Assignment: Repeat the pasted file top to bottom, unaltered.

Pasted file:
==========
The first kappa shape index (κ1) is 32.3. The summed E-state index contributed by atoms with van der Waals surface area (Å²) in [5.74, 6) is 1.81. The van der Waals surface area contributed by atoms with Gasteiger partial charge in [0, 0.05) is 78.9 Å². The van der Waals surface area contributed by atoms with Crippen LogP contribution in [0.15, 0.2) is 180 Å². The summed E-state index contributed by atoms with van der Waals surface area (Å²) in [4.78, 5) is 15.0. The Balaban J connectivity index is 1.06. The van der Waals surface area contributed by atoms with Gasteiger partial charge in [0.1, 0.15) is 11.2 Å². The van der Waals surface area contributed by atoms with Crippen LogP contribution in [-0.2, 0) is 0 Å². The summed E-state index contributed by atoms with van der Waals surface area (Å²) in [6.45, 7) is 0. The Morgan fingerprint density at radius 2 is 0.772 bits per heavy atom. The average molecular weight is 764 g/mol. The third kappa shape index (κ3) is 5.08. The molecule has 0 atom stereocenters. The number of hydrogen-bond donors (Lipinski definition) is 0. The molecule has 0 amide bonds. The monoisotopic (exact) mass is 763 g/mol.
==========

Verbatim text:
The first kappa shape index (κ1) is 32.3. The summed E-state index contributed by atoms with van der Waals surface area (Å²) in [5.74, 6) is 1.81. The van der Waals surface area contributed by atoms with Gasteiger partial charge in [0, 0.05) is 78.9 Å². The van der Waals surface area contributed by atoms with Crippen LogP contribution in [0.15, 0.2) is 180 Å². The summed E-state index contributed by atoms with van der Waals surface area (Å²) in [4.78, 5) is 15.0. The Balaban J connectivity index is 1.06. The van der Waals surface area contributed by atoms with Gasteiger partial charge in [0.1, 0.15) is 11.2 Å². The van der Waals surface area contributed by atoms with Crippen LogP contribution in [-0.2, 0) is 0 Å². The summed E-state index contributed by atoms with van der Waals surface area (Å²) in [6.45, 7) is 0. The Morgan fingerprint density at radius 2 is 0.772 bits per heavy atom. The average molecular weight is 764 g/mol. The third kappa shape index (κ3) is 5.08. The molecule has 0 atom stereocenters. The number of hydrogen-bond donors (Lipinski definition) is 0. The molecule has 0 amide bonds. The monoisotopic (exact) mass is 763 g/mol.